Corporate unity makes analytics shine

Today's business intelligence processes can be an integral part of corporate structures in ways they could not in the past. The latest generation of powerful and user-friendly software built on a self service model has expanded the scope of the technology. Now, every section from the CIO to the sales department can go about their daily tasks with the help of data-driven knowledge. A little more effort by IT leaders could spell the end of guesswork and intuition as primary decision elements at companies of all kinds. This would represent a momentous change, and organizations that do not join in may be left behind.

Trusting the end users
CMSWire's Phil Kelemor recently explained that leaders need to engage with the idea of analytics and pass their approval on to the marketing department if they want information to successfully drive outreach. He stated that many firms still keep analytics operations within the walls of the IT department and perform the related operations in-house. This is the classic model, but it is out of step with the modern need for agility. If marketers cannot perform their own analytics projects, they could become disconnected from the results and consequently less able to react to conditions.

Kelemor framed the difference between companies that cannot make this connection and ones that can as a divergence in relationships. CIOs and CMOs can find common ground and set up business intelligence operations that benefit both sections. A failure to do so may come from a lack of trust, according to Kelemor. He asserted that firms that deny business intelligence use to marketing sections often do so in the name of security. He noted that many companies fall into a model wherein CMOs are afraid to demand data access, and do not have the conversation to determine what can be done about the purported security risks.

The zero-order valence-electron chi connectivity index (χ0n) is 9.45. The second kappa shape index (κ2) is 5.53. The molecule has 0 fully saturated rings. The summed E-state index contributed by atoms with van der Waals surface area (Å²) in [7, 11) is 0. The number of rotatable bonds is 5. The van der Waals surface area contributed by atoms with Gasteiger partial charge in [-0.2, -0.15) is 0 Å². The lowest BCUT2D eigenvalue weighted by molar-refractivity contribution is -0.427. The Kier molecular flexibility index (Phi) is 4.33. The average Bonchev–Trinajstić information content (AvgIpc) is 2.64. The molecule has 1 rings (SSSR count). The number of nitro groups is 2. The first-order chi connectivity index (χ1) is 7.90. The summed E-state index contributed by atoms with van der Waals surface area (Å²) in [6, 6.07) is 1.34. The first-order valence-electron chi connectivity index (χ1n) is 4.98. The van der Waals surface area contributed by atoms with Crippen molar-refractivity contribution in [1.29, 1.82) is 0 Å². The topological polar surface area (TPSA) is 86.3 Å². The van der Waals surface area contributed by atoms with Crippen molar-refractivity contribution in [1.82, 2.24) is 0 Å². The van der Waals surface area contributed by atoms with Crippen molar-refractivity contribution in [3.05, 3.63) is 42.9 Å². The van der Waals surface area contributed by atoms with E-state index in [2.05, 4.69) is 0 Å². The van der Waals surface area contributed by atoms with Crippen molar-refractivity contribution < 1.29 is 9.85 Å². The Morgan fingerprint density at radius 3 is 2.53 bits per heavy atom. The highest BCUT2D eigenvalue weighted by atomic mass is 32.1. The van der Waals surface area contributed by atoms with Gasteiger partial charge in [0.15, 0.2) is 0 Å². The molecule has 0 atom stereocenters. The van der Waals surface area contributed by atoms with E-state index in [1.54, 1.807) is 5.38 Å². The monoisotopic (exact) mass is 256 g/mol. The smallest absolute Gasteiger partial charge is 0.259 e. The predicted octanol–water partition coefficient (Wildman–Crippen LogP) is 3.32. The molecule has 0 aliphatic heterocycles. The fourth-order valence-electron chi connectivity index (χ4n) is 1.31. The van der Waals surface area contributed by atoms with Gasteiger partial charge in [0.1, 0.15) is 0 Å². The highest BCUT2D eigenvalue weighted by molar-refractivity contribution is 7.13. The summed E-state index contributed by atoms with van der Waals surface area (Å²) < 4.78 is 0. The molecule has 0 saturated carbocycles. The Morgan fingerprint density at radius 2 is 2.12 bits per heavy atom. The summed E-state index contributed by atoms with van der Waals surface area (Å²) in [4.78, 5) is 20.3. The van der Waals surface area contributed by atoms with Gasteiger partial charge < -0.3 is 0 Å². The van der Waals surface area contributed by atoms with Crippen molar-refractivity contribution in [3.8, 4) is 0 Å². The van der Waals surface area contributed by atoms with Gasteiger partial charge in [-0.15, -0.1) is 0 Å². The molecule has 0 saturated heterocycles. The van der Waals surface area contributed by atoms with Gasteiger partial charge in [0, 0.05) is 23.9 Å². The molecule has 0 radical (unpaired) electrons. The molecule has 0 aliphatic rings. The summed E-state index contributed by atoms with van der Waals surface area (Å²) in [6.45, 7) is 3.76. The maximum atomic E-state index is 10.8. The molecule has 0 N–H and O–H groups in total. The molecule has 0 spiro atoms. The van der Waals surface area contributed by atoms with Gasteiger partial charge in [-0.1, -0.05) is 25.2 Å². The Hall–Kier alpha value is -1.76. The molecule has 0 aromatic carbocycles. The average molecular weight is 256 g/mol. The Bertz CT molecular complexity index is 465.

Many different departments
While Kelemor's case study focused heavily on marketing, there are numerous examples of sections that can thrive with the aid of instant data access. For instance, self service dashboards can be a big hit in the boardroom, as tools for executives who need constant, wide-ranging reports. They can also thrive in HR, where prompt analysis of current and potential staffing issues can reshape a company at a base level. The advent of big data analytics has widened the scope of potential use even further by accommodating data from every source and department imaginable. Universal access to such data can enhance decision-making.

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